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Austria's Vanishing Neusiedlersee

antique picture of Austria's Neusiedlersee
Ludwig Ferdinand Schnorr von Carolsfeld, Landschaft am Neusiedlersee 1837


Austria’s Vanishing Neusiedlersee

By David Schildknecht

This summer, shrinking waterways worldwide unveiled long-hidden artifacts and remains. One lake in particular may be set to reveal matters of vinous import. Not just the vicissitudes of its waters but even their very existence have long been an enigma. Now, under the onslaught of record-breaking drought, and scrutinized from the perspective of climate change, the Neusiedlersee (Lake Neusiedl) is posing new conundrums for Austrian winegrowers.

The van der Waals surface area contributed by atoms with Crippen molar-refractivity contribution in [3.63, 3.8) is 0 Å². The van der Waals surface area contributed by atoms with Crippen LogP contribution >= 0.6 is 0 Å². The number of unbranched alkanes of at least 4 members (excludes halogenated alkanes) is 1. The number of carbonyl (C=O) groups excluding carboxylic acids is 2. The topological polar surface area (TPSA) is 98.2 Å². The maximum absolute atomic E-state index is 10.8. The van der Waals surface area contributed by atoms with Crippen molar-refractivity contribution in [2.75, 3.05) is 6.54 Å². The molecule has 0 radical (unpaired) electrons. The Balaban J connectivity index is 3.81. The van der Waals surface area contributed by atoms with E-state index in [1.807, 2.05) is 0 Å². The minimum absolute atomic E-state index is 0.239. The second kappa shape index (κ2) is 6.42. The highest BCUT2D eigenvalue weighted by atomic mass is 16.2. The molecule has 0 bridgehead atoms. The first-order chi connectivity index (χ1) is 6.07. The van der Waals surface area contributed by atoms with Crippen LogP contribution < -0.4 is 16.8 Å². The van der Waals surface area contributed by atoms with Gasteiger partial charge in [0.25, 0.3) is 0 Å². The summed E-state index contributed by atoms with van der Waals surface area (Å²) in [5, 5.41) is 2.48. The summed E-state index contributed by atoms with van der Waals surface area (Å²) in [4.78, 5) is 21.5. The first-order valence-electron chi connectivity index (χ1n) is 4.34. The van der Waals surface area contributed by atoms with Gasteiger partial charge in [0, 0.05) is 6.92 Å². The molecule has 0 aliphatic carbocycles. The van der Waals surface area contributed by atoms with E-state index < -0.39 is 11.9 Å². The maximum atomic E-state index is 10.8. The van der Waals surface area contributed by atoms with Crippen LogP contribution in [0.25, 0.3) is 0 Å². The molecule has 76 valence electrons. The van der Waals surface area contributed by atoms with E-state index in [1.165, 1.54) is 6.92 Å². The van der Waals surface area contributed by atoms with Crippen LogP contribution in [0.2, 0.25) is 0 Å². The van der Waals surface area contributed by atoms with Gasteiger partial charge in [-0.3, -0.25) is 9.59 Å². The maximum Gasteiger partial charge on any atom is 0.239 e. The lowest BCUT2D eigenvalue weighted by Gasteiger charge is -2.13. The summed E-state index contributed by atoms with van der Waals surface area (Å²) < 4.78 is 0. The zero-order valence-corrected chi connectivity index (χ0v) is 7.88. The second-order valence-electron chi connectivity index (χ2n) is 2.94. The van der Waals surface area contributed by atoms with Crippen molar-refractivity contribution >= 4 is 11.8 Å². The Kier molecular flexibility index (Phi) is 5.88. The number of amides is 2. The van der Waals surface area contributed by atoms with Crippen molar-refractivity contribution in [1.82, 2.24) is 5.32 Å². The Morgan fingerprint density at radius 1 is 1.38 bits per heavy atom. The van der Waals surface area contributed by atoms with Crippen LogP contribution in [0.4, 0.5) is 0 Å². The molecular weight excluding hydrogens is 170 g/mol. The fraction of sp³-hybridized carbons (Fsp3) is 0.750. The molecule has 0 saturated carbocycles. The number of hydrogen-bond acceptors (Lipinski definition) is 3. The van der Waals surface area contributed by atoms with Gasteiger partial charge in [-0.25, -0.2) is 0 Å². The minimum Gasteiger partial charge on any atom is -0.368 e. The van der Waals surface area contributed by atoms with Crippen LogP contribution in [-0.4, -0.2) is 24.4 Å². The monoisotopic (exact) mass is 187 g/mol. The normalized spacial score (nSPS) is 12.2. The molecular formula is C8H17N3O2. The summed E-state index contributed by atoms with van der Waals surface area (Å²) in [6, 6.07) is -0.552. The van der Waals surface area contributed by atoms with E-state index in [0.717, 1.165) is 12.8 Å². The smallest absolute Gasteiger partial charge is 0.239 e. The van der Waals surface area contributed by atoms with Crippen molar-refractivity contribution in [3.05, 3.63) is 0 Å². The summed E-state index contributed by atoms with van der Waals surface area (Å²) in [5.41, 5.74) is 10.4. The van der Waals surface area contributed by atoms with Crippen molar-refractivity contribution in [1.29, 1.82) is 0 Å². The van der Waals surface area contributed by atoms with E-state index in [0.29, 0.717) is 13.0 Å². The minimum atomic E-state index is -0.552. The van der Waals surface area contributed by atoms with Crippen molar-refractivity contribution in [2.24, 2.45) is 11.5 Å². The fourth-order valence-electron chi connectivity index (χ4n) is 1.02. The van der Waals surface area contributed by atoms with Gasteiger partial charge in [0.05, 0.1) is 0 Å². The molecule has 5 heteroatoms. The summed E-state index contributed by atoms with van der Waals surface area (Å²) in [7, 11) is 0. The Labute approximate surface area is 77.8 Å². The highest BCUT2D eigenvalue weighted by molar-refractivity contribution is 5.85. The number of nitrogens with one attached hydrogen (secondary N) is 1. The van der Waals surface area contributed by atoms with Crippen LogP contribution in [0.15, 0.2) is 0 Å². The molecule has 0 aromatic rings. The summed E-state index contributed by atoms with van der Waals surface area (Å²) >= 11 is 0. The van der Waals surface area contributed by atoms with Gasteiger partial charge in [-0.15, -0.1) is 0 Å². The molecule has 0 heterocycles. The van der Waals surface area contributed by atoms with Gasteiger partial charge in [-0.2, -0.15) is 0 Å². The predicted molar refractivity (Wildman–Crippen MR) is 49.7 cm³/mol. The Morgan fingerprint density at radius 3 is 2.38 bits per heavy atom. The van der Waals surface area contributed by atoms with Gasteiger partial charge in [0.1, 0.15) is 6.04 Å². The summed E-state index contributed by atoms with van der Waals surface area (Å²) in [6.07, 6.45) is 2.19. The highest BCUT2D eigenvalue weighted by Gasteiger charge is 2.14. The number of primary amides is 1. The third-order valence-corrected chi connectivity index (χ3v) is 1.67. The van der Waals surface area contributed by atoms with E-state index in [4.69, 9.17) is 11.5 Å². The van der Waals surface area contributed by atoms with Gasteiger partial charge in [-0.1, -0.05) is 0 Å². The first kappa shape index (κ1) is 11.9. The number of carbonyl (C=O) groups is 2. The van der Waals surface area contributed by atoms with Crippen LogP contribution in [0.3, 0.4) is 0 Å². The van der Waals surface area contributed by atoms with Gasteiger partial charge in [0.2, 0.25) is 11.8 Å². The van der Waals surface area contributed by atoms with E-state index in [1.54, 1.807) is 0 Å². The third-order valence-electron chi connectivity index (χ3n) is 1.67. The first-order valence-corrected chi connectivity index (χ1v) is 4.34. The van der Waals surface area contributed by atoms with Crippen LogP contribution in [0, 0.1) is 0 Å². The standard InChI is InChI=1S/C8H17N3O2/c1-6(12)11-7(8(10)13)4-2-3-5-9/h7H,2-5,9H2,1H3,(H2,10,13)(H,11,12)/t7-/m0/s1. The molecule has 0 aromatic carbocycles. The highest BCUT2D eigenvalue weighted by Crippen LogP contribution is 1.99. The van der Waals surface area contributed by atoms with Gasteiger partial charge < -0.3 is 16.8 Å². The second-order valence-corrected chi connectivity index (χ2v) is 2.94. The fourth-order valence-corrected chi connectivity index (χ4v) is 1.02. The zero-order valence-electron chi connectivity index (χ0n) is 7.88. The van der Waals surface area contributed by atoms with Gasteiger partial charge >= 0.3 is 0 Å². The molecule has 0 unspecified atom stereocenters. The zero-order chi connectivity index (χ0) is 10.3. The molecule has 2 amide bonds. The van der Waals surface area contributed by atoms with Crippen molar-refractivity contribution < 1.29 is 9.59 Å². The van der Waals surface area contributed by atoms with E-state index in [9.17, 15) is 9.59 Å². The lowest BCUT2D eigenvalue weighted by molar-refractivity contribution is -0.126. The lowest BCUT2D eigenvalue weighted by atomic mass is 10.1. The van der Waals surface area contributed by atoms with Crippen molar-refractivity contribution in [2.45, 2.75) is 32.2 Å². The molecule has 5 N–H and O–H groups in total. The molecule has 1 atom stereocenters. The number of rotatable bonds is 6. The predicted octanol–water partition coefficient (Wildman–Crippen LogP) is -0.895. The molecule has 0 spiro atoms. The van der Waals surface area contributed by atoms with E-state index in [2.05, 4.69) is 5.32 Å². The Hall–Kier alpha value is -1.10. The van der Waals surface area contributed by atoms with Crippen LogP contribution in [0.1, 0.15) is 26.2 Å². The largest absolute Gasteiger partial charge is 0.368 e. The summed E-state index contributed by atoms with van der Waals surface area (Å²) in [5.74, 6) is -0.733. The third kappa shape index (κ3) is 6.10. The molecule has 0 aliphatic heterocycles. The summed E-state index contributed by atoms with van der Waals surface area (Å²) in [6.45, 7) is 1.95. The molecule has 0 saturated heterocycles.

On today’s maps, Lake Neusiedl is a slender patch of solid blue — oriented north-south and pierced near the bottom by what was once the Iron Curtain — representing roughly 300 square kilometers. Thirty kilometers in length, the lake is at its widest just seven kilometers across. However, a map won’t disclose the lake’s most curious feature: What appears to be a huge body of water has seldom exceeded three meters at its deepest, and historically averaged scarcely half that. Nor can a map attest the unique flora and fauna associated with this so-called “steppe lake,” known to ornithologists worldwide as a migratory flyway, to denizens of Austria’s capital as their “sea” — (though much of its shoreline and 38% of its surface are privately held by the Esterházy family, just as four centuries ago) — and to millions farther afield as a touristic and recreational mecca. 


One aspect a map in our digital age does reveal is what Austrian wine lovers already know: The perimeter of this lake is practically one enormous vineyard...


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